“Did the noise keep you up too? I thought you would just take a sleeping pill.”

“I did, but they’re not magic. Normally they work great but, apparently, they are less effective when there’s a fr—an almighty jackhammer operating next to your head.”

Vic’s apartment was in the loft over the garage in the back of Erin’s lot, so she was even farther away from Mrs. Peach’s house where the work was being done than Erin was. But apparently, that space had not muffled the noise any better than Erin’s walls. It had sounded to Erin like the jackhammer was operating two feet away from her.

“It was somewhat noisy,” she agreed.

“It was as noisy as drunks doing karaoke,” Vic countered sourly.

Erin smiled and kept working. As tempting as it was to spend the morning grousing about how noisy the construction was, it would just keep them both in a bad mood and they wouldn’t be at their best for the customers.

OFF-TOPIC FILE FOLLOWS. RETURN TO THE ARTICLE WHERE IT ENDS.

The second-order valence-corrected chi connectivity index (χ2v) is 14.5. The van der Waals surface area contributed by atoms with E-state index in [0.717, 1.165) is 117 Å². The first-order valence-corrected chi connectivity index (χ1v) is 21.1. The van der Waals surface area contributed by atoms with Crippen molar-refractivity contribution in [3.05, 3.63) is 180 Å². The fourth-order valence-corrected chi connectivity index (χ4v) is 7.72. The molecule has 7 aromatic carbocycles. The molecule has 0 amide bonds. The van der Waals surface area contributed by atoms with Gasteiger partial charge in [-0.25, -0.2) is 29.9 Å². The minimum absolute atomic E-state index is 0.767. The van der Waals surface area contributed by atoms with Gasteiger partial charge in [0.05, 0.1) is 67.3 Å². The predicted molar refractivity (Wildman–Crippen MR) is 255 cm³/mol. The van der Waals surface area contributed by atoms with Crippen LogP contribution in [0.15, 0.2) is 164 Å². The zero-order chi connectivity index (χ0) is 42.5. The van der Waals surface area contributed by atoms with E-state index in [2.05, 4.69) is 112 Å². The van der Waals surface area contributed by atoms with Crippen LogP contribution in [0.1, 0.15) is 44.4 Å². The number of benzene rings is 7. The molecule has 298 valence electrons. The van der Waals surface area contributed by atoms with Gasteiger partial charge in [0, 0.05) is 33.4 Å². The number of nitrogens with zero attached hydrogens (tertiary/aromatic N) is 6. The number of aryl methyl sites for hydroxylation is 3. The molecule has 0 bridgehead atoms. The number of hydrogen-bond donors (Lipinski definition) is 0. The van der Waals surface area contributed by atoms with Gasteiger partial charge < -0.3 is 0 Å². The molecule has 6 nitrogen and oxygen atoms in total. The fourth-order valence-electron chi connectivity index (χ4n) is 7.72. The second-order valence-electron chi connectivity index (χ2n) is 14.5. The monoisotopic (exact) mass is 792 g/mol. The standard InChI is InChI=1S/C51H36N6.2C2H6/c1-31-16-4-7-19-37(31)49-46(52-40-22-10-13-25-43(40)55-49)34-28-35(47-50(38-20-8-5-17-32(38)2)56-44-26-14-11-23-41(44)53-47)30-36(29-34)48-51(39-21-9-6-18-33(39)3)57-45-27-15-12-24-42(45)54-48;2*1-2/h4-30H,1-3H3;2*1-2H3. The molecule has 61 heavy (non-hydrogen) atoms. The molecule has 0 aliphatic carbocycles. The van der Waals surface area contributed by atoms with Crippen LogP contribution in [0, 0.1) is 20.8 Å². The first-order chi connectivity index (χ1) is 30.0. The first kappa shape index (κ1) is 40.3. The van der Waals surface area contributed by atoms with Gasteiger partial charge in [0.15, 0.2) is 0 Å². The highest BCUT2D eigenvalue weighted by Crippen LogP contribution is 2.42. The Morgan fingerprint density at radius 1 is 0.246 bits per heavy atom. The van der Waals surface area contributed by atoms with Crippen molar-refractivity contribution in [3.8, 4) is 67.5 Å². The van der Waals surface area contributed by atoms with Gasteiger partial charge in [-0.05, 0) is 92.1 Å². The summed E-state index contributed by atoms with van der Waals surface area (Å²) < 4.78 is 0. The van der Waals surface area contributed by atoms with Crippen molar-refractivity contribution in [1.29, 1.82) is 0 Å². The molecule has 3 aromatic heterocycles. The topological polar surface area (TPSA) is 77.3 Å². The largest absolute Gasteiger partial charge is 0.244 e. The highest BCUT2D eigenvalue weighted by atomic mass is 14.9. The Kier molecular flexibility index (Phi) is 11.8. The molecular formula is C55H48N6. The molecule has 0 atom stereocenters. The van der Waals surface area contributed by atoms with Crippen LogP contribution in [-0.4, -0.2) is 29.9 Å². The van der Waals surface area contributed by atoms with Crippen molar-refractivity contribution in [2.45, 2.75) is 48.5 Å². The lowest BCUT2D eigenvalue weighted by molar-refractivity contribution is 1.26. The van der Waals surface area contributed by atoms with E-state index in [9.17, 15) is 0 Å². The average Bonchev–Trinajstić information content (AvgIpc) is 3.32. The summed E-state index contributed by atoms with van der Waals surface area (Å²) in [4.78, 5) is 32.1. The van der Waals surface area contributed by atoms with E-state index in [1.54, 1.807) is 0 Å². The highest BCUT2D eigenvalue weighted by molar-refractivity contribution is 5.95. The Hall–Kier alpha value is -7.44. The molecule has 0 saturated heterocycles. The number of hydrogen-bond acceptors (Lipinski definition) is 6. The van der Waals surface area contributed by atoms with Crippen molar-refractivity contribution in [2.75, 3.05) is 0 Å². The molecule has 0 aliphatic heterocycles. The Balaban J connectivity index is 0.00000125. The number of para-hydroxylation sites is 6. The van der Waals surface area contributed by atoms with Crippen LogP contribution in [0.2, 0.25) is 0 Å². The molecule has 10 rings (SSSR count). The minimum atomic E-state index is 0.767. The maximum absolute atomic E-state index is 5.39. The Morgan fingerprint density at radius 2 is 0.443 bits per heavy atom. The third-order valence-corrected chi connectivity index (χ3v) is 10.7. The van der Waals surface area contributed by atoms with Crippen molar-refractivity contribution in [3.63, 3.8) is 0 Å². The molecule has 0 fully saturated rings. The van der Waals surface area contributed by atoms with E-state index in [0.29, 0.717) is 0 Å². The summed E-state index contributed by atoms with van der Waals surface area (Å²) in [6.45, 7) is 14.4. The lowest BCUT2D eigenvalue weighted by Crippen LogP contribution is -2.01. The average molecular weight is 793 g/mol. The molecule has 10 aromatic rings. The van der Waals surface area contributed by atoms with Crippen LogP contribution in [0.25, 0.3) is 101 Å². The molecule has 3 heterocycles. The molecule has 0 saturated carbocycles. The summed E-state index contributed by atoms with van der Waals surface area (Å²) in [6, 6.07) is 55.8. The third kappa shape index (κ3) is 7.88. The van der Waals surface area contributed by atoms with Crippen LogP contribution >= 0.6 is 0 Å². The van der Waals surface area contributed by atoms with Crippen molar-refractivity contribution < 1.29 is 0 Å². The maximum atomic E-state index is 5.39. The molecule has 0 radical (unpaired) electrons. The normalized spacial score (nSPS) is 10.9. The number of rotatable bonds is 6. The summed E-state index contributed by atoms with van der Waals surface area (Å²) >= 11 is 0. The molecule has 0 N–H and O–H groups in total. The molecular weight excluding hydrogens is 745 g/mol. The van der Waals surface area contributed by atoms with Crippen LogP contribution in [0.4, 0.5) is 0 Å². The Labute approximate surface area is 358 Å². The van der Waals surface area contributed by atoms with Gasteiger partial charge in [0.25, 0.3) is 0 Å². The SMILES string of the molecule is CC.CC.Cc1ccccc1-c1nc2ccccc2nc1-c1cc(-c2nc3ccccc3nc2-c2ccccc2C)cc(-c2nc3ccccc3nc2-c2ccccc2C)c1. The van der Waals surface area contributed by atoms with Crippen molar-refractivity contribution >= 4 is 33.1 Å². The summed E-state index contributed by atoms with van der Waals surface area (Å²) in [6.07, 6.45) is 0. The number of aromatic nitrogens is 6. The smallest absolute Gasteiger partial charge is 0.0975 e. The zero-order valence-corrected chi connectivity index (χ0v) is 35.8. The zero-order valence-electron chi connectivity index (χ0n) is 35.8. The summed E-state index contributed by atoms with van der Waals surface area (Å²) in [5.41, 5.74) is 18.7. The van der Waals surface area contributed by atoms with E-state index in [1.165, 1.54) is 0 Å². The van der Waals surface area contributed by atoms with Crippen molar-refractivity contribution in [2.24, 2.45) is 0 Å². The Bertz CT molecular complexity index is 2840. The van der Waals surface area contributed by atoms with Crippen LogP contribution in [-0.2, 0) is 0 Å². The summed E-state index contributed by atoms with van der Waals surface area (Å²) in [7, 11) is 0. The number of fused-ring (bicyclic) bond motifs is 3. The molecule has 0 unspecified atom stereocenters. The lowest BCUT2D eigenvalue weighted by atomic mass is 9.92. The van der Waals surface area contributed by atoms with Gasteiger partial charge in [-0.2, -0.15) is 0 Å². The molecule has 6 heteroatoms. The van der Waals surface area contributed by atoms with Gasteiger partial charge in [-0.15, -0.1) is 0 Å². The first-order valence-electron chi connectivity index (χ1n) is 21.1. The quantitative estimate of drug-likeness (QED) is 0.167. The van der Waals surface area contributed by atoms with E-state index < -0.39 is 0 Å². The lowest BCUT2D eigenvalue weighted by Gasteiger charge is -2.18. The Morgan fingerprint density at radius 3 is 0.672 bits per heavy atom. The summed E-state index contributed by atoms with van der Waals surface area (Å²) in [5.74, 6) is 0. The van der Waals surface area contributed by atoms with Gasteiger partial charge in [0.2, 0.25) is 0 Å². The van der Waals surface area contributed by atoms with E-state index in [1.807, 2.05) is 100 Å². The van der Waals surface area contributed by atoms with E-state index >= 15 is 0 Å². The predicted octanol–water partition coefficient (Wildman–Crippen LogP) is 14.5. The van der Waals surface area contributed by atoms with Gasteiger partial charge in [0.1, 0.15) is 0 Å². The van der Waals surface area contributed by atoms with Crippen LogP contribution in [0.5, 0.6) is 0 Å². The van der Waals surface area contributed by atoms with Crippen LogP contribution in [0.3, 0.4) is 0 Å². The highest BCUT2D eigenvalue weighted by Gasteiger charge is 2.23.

“It will be so nice for Mrs. Peach when she comes back. I just keep thinking about how pleased she’ll be with it when it’s done.”

“She’d better enjoy it,” Vic said. “And use it too!”

“I’m sure she will.”

“At least something good will come out of that no-good husband’s shenanigans.”

They had everything arranged in the display cases on time. Erin flipped the Closed sign to Open and unlocked the door for the before-work rush.

Erin was surprised that Melissa Lee was one of the first people through the door. She didn’t usually get there until later in the morning, often buying donuts or muffins for the police department where she worked. Her dark, tightly spiraled curls were in disarray and bounced around her face as she looked around to see who else was there. She was beaming, bursting to share something.